Utilization of Angiotensin II for Catecholamine-Resistant Shock i | 61409
Pediatrics & Therapeutics

Pediatrics & Therapeutics
Open Access

ISSN: 2161-0665

+44 7868 792050

Utilization of Angiotensin II for Catecholamine-Resistant Shock in Children: A Single Center Descriptive Case Series

35th European Pediatrics Congress

May 17-18, 2023 | Webinar

Oguzhan Tezel

Marmara University School of Medicine, Turkey

Scientific Tracks Abstracts: Pediatr Ther

Abstract :

Purpose: Catecholamine-resistant shock (CRS) is associated with high rates of morbidity and mortality in children, and no evidence-based recommendations exist for management. Angiotensin II (Ang II) is a novel vasoactive agent for CRS that has been demonstrated to be efficacious in adults, particularly in those with acute kidney injury (AKI) and presumed reninangiotensin system (RAS) derangement as evidenced by increased serum renin. No data regarding the use of Ang II in children has been published. We aimed to describe the clinical characteristics and outcomes of children with CRS receiving Ang II. Methods: We performed a single center (CCHMC) retrospective study of all children and young adults (0-25 years) who received Ang II for CRS from 01/2018-11/2022. Demographic, clinical and outcome data were assessed for each subject. Vasoactive inotropic scores (VIS) were examined pre- and post-initiation of Ang II to assess response to therapy. Results: Among 20 patients, 19 (95%) had sepsis at initiation of Ang II, 18 (90%) had severe AKI, and 15 (75%) were requiring continuous renal replacement therapy (CRRT) (75%). Table 1 outlines clinical and outcome data. The median age was 10.2 years (range: 1 month-23 years). Median time from initiation of vasoactives to Ang II was 142 hours (IQR 18,350) and the median VIS at initiation was 64 (IQR 38,90). Median duration of Ang II therapy was 26.9 hours (IQR 4,73), with a decrease in VIS noted at 6 hours (-24.4%, IQR [-46,-1.4]) and at discontinuation (-19.6%, IQR [-82,14.4]). Subjects who initiated Ang II earlier (before median 142 hours) had greater decrease in VIS by discontinuation compared to those who started later (-50% [IQR -90, 4.5] vs. -3.7% [-46%,119%], p=0.15). 8 subjects had renin levels sent prior to initiation (median 3527 pg/ml, range: 918-6000). 16 (70%) suffered ICU mortality; those who died started Ang II later than those who survived (median time to Ang II 161 hours [IQR 28.9-387] vs. 109 hours [IQR 5.7-276], p=0.36). Conclusions: Ang II appears to reduce vasoactive burden in children with refractory CRS, though outcomes remain poor. In this cohort, Ang II was initiated late in vasoactive course, and commonly in children with severe AKI and evidence of RAS derangement by serum renin. It appears earlier initiation of Ang II may be beneficial, and further study is needed to determine when and in whom its use is warranted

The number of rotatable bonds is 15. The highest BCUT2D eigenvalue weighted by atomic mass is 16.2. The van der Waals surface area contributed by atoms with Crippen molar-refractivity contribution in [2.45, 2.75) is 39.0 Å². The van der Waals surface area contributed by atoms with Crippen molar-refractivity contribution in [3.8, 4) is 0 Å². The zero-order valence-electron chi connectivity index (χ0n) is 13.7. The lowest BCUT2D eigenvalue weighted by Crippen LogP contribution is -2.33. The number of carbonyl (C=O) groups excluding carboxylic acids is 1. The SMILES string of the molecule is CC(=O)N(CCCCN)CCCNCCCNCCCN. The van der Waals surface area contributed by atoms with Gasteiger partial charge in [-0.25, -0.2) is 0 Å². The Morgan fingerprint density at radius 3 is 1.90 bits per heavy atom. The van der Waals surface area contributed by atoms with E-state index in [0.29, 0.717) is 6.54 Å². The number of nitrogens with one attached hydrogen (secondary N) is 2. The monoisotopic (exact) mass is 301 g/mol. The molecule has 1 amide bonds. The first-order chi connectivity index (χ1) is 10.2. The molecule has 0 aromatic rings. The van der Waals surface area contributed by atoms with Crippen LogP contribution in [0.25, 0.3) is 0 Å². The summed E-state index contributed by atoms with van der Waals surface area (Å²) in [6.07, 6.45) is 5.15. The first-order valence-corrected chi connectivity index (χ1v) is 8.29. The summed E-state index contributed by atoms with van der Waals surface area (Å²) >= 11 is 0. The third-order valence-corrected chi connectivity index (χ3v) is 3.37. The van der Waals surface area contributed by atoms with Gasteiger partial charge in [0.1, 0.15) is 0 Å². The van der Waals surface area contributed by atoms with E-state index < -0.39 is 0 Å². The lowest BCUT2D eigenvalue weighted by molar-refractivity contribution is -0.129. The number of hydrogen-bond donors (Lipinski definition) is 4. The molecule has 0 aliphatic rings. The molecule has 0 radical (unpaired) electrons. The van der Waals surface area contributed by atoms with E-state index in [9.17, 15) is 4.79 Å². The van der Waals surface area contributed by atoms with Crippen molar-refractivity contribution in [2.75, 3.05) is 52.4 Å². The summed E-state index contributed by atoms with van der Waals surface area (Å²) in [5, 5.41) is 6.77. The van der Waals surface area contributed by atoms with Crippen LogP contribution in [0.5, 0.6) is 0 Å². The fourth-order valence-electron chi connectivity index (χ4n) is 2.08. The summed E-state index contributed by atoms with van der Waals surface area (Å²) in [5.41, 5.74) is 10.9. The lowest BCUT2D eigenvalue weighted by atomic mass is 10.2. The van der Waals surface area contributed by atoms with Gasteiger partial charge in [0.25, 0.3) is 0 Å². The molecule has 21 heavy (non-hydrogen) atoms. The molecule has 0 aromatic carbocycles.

Biography :

Oguzhan Tezel, he is a senior pediatric residency student in Marmara University Medical School Pediatrics Department, Turkey. He has been in Cincinnati Children’s Hospital Medical Center critical care nephrology department, and He has done this study with my mentors there. He certain that sharing this study with his colleagues will be beneficial for everybody. He is planning to continue his training and following fellowship in USA preferably in CCHMC